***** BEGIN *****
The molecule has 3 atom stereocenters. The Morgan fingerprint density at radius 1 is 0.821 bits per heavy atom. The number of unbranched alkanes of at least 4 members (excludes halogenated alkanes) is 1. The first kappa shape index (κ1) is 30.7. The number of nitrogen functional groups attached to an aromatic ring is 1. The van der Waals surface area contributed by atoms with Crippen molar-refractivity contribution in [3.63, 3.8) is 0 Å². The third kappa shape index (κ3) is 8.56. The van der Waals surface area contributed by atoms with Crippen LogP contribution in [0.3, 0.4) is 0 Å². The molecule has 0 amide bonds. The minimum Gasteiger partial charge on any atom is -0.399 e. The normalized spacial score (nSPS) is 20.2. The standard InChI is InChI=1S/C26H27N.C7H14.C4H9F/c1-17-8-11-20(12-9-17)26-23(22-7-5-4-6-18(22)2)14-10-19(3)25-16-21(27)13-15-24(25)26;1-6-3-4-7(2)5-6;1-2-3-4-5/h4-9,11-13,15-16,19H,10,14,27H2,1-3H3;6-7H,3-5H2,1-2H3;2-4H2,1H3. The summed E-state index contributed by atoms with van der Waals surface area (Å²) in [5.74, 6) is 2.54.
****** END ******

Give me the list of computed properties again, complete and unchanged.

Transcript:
The molecule has 3 atom stereocenters. The Morgan fingerprint density at radius 1 is 0.821 bits per heavy atom. The number of unbranched alkanes of at least 4 members (excludes halogenated alkanes) is 1. The first kappa shape index (κ1) is 30.7. The number of nitrogen functional groups attached to an aromatic ring is 1. The van der Waals surface area contributed by atoms with Crippen molar-refractivity contribution in [3.63, 3.8) is 0 Å². The third kappa shape index (κ3) is 8.56. The van der Waals surface area contributed by atoms with Crippen LogP contribution in [0.3, 0.4) is 0 Å². The molecule has 0 amide bonds. The minimum Gasteiger partial charge on any atom is -0.399 e. The normalized spacial score (nSPS) is 20.2. The standard InChI is InChI=1S/C26H27N.C7H14.C4H9F/c1-17-8-11-20(12-9-17)26-23(22-7-5-4-6-18(22)2)14-10-19(3)25-16-21(27)13-15-24(25)26;1-6-3-4-7(2)5-6;1-2-3-4-5/h4-9,11-13,15-16,19H,10,14,27H2,1-3H3;6-7H,3-5H2,1-2H3;2-4H2,1H3. The summed E-state index contributed by atoms with van der Waals surface area (Å²) in [5.74, 6) is 2.54.